Posted in Education, School

Going Home

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Top to bottom: 8-Samal & 8-Manobo, 8-Bagobo, 8-Mangyan.

Last December 13 (Tuesday), I was given the chance to talk to my sisters in Miriam College Middle School. I spoke to some Grade 8 students and gave them tips on how to write their first ever term paper…in Music class. Yes, a term paper in Music class! It’s a little weird, right?

Why a term paper in Music class? I honestly don’t know! But maybe it’s because the Music subject area supervisor wants to introduce the concept of research paper writing to the students before they enter high school, and they want the students to have an “easier” and “enjoyable” time while doing the paper. It’s one of their first research papers, so I think that having interest in what they’re writing on is very important. They’re taking baby steps in the field of research, so they should enjoy.

But enough on why the subject area supervisor wants them to write a term paper. Let’s focus on my experience!

I came a little early for my call time. I was so excited, I guess. The idea of giving a talk to “kids” scared me, honestly. When I was in grade school, I was a listener of talks, whether the topic was interesting or not. But I didn’t know how other students behaved when someone else was talking in front of a class. But this talk made me a little excited because of some reasons. One, I get to go back to my first home away from home. Second, I get to share what I do when doing the important stuff. Third, I get to go out of the house. But honestly, it’s really reason number one!

I wanted to go back to where I grew up, and it has come to the point when I want to give back and teach in the school. But maybe enough of that for now. So yeah… I really wanted to go back to the school because I wanted to see the school, see the people learning in the school, see the people teaching in the school, see everything and everyone in the school, actually. I just miss the simplicity of the overall environment. Something just draws me back to the place, and I can’t explain it. Maybe it’s the memories, or maybe it’s the long time I spent in the place. I don’t know, really. But hey, I loved every minute of my short four-hour visit.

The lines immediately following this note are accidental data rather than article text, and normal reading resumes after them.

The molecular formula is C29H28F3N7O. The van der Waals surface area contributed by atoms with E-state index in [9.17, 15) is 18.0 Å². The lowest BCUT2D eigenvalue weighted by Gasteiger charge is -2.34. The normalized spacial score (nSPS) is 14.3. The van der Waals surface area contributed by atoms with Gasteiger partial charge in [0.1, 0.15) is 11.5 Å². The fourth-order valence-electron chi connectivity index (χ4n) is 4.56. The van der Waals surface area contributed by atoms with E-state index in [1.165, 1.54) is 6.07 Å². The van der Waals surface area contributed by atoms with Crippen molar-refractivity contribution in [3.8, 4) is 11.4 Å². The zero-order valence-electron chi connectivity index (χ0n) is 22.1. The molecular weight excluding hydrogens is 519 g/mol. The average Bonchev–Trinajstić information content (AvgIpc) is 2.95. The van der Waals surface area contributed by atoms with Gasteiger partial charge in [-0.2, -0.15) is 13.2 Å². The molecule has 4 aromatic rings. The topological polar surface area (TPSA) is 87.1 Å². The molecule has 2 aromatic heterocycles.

The classes I spoke to were really diverse: some students asked questions and actively participated in my talk, while others seemed to be shy. That affected my talk in a way, but hey, at least I was successful in delivering my message. And more importantly, I was able to able to share some helpful tips on how to start research.

I’ll admit it, I’m sure I wasn’t that interesting. It’s my first time to give a talk. I did try to engage with the students. I was successful in one class, since they were really active. I’m pretty sure that the others got bored. I got a little hurt, since it’s my first time speaking in front of students. But hey, I didn’t let that get in the way of my happiness. I just tried to understand that not all students are like me: the “good student”. Oh well, that’s the reality that I have to learn to accept, even if that’s not the ideal.

Despite the lows, I still had fun. I mean, this is like training for me, since I plan to teach in the future. Dealing with students who pass notes to each other right in front of you is a sad reality. This is painful for sensitive people, but some are already immune to this. I’m clearly not immune to this, and it will take a long time for me to accept this. 

Even if there were inattentive students, I knew that some of them were interested in what I was saying, and that drove me to finish the talk. Students like them are the reason why I want to teach; students who are eager to learn for their own sake are my inspiration.

And so I ended my “lecturing” day with some of the “signature” food from the grade school/high school canteen: quail egg siomai and twister fries.

My day of reminiscing had to come to an end at around 2:30pm, since I had nothing to do anyway. I left MC with a smile on my face, ready to go to my home in UP.